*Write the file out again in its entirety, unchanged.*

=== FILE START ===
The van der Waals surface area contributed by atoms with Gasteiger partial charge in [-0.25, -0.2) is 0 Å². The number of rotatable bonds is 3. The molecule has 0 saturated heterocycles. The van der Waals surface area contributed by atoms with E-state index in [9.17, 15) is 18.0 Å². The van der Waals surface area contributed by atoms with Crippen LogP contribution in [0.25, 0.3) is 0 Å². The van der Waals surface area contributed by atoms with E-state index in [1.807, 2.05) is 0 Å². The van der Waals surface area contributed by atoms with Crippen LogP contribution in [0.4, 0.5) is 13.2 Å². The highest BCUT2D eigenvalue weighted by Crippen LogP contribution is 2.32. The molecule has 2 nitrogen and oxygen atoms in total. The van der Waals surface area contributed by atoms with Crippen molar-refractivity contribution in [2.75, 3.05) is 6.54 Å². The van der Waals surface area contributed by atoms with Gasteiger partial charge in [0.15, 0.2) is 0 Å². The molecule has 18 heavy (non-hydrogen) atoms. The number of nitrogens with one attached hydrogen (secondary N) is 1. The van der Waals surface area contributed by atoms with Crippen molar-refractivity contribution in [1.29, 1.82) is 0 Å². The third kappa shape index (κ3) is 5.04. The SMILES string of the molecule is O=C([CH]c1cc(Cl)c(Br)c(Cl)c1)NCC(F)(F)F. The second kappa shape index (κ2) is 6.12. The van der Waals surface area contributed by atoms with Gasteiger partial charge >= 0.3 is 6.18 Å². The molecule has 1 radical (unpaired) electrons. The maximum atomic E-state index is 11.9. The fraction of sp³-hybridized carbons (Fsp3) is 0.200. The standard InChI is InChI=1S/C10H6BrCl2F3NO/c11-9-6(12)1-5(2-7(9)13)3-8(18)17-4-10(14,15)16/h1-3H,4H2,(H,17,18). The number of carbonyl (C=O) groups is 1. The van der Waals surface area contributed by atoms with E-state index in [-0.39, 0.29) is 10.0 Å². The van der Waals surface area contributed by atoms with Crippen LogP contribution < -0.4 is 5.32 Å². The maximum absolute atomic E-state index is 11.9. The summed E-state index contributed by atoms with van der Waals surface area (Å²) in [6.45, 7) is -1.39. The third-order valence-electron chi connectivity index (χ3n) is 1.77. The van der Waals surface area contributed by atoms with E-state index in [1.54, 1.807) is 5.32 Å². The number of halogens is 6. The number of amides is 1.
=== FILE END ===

The van der Waals surface area contributed by atoms with Gasteiger partial charge in [-0.25, -0.2) is 0 Å². The number of rotatable bonds is 3. The molecule has 0 saturated heterocycles. The van der Waals surface area contributed by atoms with E-state index in [9.17, 15) is 18.0 Å². The van der Waals surface area contributed by atoms with Crippen LogP contribution in [0.25, 0.3) is 0 Å². The van der Waals surface area contributed by atoms with E-state index in [1.807, 2.05) is 0 Å². The van der Waals surface area contributed by atoms with Crippen LogP contribution in [0.4, 0.5) is 13.2 Å². The highest BCUT2D eigenvalue weighted by Crippen LogP contribution is 2.32. The molecule has 2 nitrogen and oxygen atoms in total. The van der Waals surface area contributed by atoms with Crippen molar-refractivity contribution in [2.75, 3.05) is 6.54 Å². The van der Waals surface area contributed by atoms with Gasteiger partial charge in [0.15, 0.2) is 0 Å². The molecule has 18 heavy (non-hydrogen) atoms. The number of nitrogens with one attached hydrogen (secondary N) is 1. The van der Waals surface area contributed by atoms with Crippen molar-refractivity contribution in [1.29, 1.82) is 0 Å². The third kappa shape index (κ3) is 5.04. The SMILES string of the molecule is O=C([CH]c1cc(Cl)c(Br)c(Cl)c1)NCC(F)(F)F. The second kappa shape index (κ2) is 6.12. The van der Waals surface area contributed by atoms with Gasteiger partial charge >= 0.3 is 6.18 Å². The molecule has 1 radical (unpaired) electrons. The maximum atomic E-state index is 11.9. The fraction of sp³-hybridized carbons (Fsp3) is 0.200. The standard InChI is InChI=1S/C10H6BrCl2F3NO/c11-9-6(12)1-5(2-7(9)13)3-8(18)17-4-10(14,15)16/h1-3H,4H2,(H,17,18). The number of carbonyl (C=O) groups is 1. The van der Waals surface area contributed by atoms with E-state index in [-0.39, 0.29) is 10.0 Å². The van der Waals surface area contributed by atoms with Crippen LogP contribution < -0.4 is 5.32 Å². The maximum absolute atomic E-state index is 11.9. The summed E-state index contributed by atoms with van der Waals surface area (Å²) in [6.45, 7) is -1.39. The third-order valence-electron chi connectivity index (χ3n) is 1.77. The van der Waals surface area contributed by atoms with E-state index in [1.54, 1.807) is 5.32 Å². The number of halogens is 6. The number of amides is 1.